Strength and conditioning for runners

This will be closely related to a previous content of how to run 100 miles weeks. The final answer to that question was: you must simply need to have time on hand.

This topic was triggered by the KoopCast 117th episode. I really liked the book of Jason Koop, Training Essentials for Ultrarunning. I like thinkers, people who like to debate, communicate and discuss. I say this as I appreciate and respect Jason Koop, but I still highly disagree with many of his ideas and coaching methodology. This is true to his strength and conditioning ideas too.

So, first of all we talk about ultra running and specificity of ultra running. We talk about flatlanders preparing for an ultra, that contains a lot of elevation gain and loss. We don’t enter here the altitude debate, just the muscular one.

First of all, to be a complete human and a complete runner, we must move all our joints through full range of motion every day, but specifically to do so, to activate our muscles before running.
We have to also bring our muscles through all types of contractions too. In case of warming up, that is concentric, eccentric, isometric and ‘isokinetic’ movements. This is achieved by body weight running specific warming up drills for instance.
A very simple pre run 5 to 10 minute strength and conditioning routine will do all this for us. I would never ever recommend to just dress up, go out and run. I do not ever do that ! Practice what you preach. Even 3 minutes can make a difference, especially if we talked about a decade !

Secondly, we must be able handle weights and our body weight as runners and humans. In case of an elevated leg push up, a pull up or a dip, body weight is significant. In case of a squat, deadlift, lunge or standing back row, body weight is nothing and external load must be applied.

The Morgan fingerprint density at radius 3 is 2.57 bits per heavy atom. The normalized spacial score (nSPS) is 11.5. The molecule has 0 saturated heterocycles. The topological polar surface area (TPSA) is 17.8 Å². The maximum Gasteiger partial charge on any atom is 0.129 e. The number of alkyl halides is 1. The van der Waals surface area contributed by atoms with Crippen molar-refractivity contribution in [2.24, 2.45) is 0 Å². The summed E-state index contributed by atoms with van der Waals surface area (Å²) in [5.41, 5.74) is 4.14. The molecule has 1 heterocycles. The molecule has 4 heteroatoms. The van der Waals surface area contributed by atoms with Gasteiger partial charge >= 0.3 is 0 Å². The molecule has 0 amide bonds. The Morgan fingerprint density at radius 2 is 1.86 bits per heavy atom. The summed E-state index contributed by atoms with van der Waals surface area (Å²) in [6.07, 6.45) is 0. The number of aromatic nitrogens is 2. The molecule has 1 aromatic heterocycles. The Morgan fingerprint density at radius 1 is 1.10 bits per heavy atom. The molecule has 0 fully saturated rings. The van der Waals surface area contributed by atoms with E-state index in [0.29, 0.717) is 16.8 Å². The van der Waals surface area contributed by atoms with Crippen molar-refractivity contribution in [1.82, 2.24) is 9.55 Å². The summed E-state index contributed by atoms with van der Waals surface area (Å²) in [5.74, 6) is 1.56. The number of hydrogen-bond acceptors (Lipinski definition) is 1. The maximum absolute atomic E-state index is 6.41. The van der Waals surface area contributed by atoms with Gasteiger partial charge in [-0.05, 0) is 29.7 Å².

Some sort of daily weight training should be done either we are runners or not or we prepare for an ultra or a 10k or mountain adventures. This can be kettlebell swings, an 8 minute body sculpting gym routine, sledge push and pull, wood chopping, a crossfit drill or simply hay baling and hard daily physical labour.
Without talking about sports and specificity, to keep joint strength, joint stability, muscular balance and the function and age healthfully, I practice, coach and highly recommend 1 to 2hours of strength and conditioning a week. At least !

Ultra running specificity

There is time efficiency, but there is smart race choice too. For instance Koop says that if you had 10 hours a week while preparing for 100 miler, it would be smarter to focus on running as much as you can during that 10 hours, than engaging in “questionable” strength and conditioning routines. I am not coming from the coaching business, but from coaching ! If you had 10 hours a week, I will not engage to train you for a mountainous 100 miler. Ever ! Most likely not even for a 50 miler. Imagine that a mountainous 50 miler can take up to 8 hours for the winner. Probably 9h or more for a seasoned non pro. I am not gonna train anybody with 10hours of freetime a week to run a 9h long race. Especially that self judging free time in case of non-pro athletes is very often if not always over estimated. If a client tells me 10h, that will be mostly 6 to 8. If he tells me 20, that is more likely 10 to 13.
Training that little for that long of a race istotally against health and training principles. Though create options to have more clients and sell dreams. 10, 20 or 30 years down the line, when calcified joints and osteoporotic bones will be present, we forget to ask questions about how we completed ultra events in reality completely unprepared.